I was super excited to see Beth's new photography link up. I feel pretty comfortable with my camera (which came from A LOT of practice), but I wanted to participate because I feel very uncreative when it comes to taking photos of finished quilts. And I am certainly no pro, I am always on the lookout for tips!
Some info about how I take photos:
- My camera is a Nikon d7000. I adore this camera.
- I primarily use a Nikon 35mm 1.8 lens which is a prime lens. If you aren't familiar with what this is, it has a fixed focal length and can't zoom. That makes it smaller and lighter and, while I do have to take a few steps further back to photograph entire quilts since I can't zoom out, it means that I can shoot at a low aperture which helps gives photos that blurred background look (bokeh). Plus the primarily reason I got interested in photography was for taking pictures of my kids and prime lenses are great for portraits. I do have a zoom lens but I can't even remember the last time I used it.
- I take 100% of my photos in manual mode. It takes some practice but it is completely worth it.
I ordered this stack of fabric from Stash Modern Fabric a few weeks ago as a preorder and was super happy and surprised when it showed up this week since I had forgotten about it :)
|ISO2000 1/250 f/2.5|
Most lenses will significantly start to lose sharpness at a certain aperture and that definitely varies from lens to lens. For my lens that is f/2.5. The photo above is taken at f/2.5 and the one below is taken at f/1.8. The one below has more bokeh, but it's not a ton more and I generally don't think it is worth sacrificing sharpness. This one actually turned out okay, but I generally try to stay at or above f/2.5 unless I am in a super low light situation of I am going for the super-blurry-background effect.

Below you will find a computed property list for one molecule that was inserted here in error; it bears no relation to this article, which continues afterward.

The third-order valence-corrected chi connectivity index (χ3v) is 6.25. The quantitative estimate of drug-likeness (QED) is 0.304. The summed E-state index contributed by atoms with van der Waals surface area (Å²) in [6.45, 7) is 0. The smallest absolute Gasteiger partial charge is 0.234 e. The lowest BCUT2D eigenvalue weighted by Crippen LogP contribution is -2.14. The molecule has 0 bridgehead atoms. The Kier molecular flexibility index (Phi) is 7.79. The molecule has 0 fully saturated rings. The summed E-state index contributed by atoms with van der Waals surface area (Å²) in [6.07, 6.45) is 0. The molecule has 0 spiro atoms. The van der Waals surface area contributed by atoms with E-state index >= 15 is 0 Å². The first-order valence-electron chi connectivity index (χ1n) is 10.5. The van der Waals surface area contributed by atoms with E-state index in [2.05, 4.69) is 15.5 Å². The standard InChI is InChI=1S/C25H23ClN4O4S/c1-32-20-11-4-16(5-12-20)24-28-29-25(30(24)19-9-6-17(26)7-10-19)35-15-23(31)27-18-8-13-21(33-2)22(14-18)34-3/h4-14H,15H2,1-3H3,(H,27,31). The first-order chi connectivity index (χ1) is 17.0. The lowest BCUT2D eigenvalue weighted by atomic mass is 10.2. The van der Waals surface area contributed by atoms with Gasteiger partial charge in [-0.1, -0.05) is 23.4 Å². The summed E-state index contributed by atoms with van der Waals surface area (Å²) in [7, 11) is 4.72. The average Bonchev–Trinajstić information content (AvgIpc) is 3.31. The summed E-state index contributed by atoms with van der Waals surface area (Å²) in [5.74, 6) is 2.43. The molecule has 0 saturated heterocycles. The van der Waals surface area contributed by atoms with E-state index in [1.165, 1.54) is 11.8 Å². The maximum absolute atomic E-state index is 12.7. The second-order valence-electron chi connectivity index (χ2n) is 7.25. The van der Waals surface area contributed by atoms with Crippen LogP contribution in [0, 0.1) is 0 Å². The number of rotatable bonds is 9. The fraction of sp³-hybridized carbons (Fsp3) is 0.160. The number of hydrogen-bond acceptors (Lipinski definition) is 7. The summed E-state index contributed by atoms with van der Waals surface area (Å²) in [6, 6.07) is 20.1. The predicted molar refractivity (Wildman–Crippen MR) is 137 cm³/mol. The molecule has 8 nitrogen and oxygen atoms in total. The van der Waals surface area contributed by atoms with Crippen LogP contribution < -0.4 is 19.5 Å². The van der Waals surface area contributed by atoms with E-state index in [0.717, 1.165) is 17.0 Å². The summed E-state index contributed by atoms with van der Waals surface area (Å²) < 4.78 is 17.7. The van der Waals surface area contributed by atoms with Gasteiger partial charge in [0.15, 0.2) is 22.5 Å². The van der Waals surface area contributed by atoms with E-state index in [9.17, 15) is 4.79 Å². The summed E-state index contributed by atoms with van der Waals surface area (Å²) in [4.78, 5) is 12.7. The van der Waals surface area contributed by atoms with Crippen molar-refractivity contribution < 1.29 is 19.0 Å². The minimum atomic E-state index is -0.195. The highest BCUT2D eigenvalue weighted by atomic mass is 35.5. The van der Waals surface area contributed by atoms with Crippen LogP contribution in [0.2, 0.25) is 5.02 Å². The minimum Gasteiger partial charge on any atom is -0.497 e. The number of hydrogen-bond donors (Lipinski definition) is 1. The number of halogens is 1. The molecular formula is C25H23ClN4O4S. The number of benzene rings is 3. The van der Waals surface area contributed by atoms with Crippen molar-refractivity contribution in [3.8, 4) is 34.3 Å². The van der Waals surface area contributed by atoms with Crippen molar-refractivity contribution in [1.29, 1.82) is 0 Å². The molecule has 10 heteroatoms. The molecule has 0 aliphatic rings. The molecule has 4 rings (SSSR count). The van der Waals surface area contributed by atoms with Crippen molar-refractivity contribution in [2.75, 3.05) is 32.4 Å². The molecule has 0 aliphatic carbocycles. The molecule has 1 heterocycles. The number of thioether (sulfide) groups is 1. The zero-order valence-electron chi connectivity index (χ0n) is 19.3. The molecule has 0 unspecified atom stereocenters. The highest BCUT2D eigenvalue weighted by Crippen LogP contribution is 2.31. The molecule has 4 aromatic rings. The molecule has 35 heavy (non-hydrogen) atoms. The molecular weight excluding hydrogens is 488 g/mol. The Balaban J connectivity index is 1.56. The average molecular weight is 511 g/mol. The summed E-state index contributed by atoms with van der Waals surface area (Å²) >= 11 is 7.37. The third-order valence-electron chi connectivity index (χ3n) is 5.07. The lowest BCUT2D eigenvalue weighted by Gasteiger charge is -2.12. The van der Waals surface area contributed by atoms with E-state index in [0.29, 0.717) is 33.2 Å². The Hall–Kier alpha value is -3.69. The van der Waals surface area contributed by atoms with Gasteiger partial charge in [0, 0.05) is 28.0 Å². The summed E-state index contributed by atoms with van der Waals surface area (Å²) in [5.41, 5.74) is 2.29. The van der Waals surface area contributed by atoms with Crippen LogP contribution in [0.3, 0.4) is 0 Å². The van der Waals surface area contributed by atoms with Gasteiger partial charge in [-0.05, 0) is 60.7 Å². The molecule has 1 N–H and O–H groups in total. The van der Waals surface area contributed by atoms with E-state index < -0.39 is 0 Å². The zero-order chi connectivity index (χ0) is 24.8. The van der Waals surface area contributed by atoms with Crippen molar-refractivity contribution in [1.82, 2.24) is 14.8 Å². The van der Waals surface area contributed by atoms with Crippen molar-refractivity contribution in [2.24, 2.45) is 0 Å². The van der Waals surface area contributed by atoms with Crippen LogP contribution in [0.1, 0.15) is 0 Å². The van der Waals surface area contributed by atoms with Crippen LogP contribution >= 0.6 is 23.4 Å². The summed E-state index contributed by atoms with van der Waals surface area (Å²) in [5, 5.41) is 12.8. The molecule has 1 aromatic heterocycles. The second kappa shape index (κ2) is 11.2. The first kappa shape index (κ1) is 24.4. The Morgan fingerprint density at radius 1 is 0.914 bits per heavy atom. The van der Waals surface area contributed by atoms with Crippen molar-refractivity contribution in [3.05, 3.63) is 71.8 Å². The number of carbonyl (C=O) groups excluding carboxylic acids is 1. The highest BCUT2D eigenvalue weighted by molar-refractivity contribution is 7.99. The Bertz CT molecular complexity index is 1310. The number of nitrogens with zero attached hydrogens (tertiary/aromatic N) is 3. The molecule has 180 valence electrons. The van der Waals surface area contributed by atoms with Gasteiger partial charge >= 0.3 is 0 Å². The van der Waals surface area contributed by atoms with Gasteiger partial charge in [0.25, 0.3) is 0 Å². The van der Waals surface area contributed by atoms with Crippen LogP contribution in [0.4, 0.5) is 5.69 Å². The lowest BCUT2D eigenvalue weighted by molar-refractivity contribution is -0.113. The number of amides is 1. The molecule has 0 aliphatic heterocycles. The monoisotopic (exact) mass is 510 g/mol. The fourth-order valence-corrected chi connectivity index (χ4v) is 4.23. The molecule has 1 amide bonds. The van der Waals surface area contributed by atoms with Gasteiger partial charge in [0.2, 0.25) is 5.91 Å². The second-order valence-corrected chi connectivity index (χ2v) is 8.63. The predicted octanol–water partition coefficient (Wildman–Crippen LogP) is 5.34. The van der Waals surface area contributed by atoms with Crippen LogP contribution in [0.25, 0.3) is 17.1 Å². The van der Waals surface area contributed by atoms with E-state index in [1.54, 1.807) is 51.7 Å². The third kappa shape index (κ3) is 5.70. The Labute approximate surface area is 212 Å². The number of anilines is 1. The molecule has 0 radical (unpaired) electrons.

|ISO1000 1/250 f/1.8|
I do most of my post processing in Lightroom. There are great photo programs that are free (Picasa, iPhoto, etc.) but if you are a little more serious about taking photos Lightroom is a great option. Unless you are going pro, Photoshop is overkill. I load all photos into the program and make a couple of quick adjustments. The adjustments that I usually make are:
- White balance. Since my apartment is dark and shady, most of my photos are too cool (blue). I just warm them up a bit by increasing the yellow in the photo.
- I generally increase the brightness and contrast just a tad. Just to give them a little pop.
- I always sharpen photos so they look nice and crisp.
You can see the difference that post processing makes in this photo. Some photos need it more than others, this one didn't need it too much but I think it's worth the extra effort.
I hope that some of this info is helpful and I would be happy to go into more detail if there is any interest. I am looking forward to reading all of the posts in the linkup!